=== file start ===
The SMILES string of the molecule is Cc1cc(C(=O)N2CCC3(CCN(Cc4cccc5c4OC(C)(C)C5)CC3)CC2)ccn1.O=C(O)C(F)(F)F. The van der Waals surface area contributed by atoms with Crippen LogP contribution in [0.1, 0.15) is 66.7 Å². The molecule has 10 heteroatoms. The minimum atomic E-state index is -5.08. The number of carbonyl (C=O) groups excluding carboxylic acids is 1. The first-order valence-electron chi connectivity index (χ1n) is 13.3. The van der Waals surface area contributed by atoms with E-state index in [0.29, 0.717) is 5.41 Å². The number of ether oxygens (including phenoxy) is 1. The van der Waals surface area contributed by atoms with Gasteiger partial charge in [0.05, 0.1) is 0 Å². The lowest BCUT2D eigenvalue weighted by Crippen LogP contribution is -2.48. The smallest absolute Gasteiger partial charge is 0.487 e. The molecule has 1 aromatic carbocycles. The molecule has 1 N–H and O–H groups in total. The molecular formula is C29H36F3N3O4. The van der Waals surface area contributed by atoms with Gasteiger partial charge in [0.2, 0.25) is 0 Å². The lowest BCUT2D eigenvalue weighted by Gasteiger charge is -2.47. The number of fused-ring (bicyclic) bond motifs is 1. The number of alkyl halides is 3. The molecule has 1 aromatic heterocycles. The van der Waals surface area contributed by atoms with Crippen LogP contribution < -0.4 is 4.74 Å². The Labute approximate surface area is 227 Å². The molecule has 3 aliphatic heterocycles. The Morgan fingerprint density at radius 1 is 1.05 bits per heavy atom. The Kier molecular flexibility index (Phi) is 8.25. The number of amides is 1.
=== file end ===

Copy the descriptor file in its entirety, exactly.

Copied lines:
The SMILES string of the molecule is Cc1cc(C(=O)N2CCC3(CCN(Cc4cccc5c4OC(C)(C)C5)CC3)CC2)ccn1.O=C(O)C(F)(F)F. The van der Waals surface area contributed by atoms with Crippen LogP contribution in [0.1, 0.15) is 66.7 Å². The molecule has 10 heteroatoms. The minimum atomic E-state index is -5.08. The number of carbonyl (C=O) groups excluding carboxylic acids is 1. The first-order valence-electron chi connectivity index (χ1n) is 13.3. The van der Waals surface area contributed by atoms with E-state index in [0.29, 0.717) is 5.41 Å². The number of ether oxygens (including phenoxy) is 1. The van der Waals surface area contributed by atoms with Gasteiger partial charge in [0.05, 0.1) is 0 Å². The lowest BCUT2D eigenvalue weighted by Crippen LogP contribution is -2.48. The smallest absolute Gasteiger partial charge is 0.487 e. The molecule has 1 aromatic carbocycles. The molecule has 1 N–H and O–H groups in total. The molecular formula is C29H36F3N3O4. The van der Waals surface area contributed by atoms with Gasteiger partial charge in [0.2, 0.25) is 0 Å². The lowest BCUT2D eigenvalue weighted by Gasteiger charge is -2.47. The number of fused-ring (bicyclic) bond motifs is 1. The number of alkyl halides is 3. The molecule has 1 aromatic heterocycles. The van der Waals surface area contributed by atoms with Crippen LogP contribution < -0.4 is 4.74 Å². The Labute approximate surface area is 227 Å². The molecule has 3 aliphatic heterocycles. The Morgan fingerprint density at radius 1 is 1.05 bits per heavy atom. The Kier molecular flexibility index (Phi) is 8.25. The number of amides is 1.